An Unconventional Path
Doctors get pre-med degrees, lawyers study pre-law. So it’s simple logic to think that if you’re gunning for an MBA, the best undergrad degree for MBA is a business major - right? Actually... not so much. Learn how these two students, with unconventional undergrad degrees are seeing immediate returns from their MBA.
Danielle Brown earned a series of promotions over the first decade or so of her career.
She eventually found herself with overseeing 170 people spread across three labs, plus responsibility for all aspects of those sites’ operations — finance, marketing and more. Brown was a highly trained scientist, but had little background in business.
George Astridge used to sit in meetings at work with colleagues from accounting, finance, marketing and other departments in his role as a data analyst. He knew that sometimes he was missing the bigger picture.
“I’d be in a meeting with finance, and they’d be talking about things that were clearly fundamental business topics that I just didn’t understand. And then I’d be in a meeting with accounting, and they’d be talking about, you know, accruals and balance sheets, and I didn’t really understand that,” he says.
I noticed that the people in the room who were most able to draw connections between those specialist groups were people who had MBAs.
Astridge also saw job postings that often contained the phrases “MBA preferred” or “MBA required.”
For Brown, as her responsibilities grew, she took a couple of free online finance courses to fill in gaps in her knowledge and realized she enjoyed the topic.
“I really liked what I learned and thought, ‘Maybe I’ll explore doing an MBA,’” she says.
Choosing the Jenkins MBA
Brown looked at other business schools that her employer had relationships with. But when she looked closer to home, at NC State, where she had already earned a degree in veterinary medicine and a master’s degree in veterinary pathology, she liked what she found.
The program’s focus on science, technology and engineering related industries was especially attractive.
“I really liked it, especially that there’s two bioscience electives with a concentration, so I’m taking those,” she says.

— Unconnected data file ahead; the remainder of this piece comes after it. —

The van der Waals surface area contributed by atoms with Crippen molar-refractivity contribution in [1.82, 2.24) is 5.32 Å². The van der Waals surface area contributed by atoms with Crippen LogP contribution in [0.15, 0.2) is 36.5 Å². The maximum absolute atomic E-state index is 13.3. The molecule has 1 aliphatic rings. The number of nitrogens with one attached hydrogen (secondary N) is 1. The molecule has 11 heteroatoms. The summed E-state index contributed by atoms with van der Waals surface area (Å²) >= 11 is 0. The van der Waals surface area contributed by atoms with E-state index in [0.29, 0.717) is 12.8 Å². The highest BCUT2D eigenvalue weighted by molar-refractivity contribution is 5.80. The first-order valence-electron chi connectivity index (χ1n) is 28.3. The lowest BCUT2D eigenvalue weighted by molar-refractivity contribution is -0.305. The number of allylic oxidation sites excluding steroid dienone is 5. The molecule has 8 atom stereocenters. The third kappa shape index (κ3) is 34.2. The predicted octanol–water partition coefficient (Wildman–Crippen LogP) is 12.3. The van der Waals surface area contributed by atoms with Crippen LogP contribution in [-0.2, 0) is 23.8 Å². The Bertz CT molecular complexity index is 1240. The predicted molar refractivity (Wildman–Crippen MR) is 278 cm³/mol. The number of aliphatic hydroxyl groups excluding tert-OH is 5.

Astridge had earned an undergraduate degree in geography from the University of Manchester in England. He took his data analyst approach to finding the right MBA program, building a spreadsheet to compare schools based on important factors.
He needed flexibility — a remote program he could do at his own pace, based on his work and family commitments. He also wanted a school that would have strong name recognition in Charlotte, where he was building his career.
There’s a huge number of NC State graduates in Charlotte,” he says. When he put an NC State sticker on his laptop and studied in the break room at work, “the number of people that would come by, from senior executives in their 60s to new graduates in their early 20s, and say ‘Oh yeah, I went to State,’ was just incredible.
From classroom to corporate
Though Brown and Astridge are only partway through the program, both say it has already helped them at work.
Brown says she often finds herself taking notes in class about things she wants to do or apply in her job.
The marketing class is incredibly helpful,” she says. “I actually use some of the articles our professor had us read and apply it directly to our teams. I’m definitely applying things right away.
Astridge notes that the MBA curriculum can be divided, in a sense, into two sections: core business classes and then specialized courses and electives. He has taken core classes first to bolster his business knowledge.
“Those were really useful from that connecting-the-dots perspective — especially strategy classes and things like that I didn’t have any exposure to beforehand,” Astridge says. “I’ve been able to apply the concepts from those core classes in my work as I’ve been taking those classes.”
As the MBA gives her a strong business background, Brown says she’s started to think about the possibility of a more global leadership role in her current company.
But she didn’t go into the MBA program thinking about a promotion. She went into thinking about how it would provide an immediate return on investment. “How can I learn to really be the best that I can be in this job that I’m doing now.”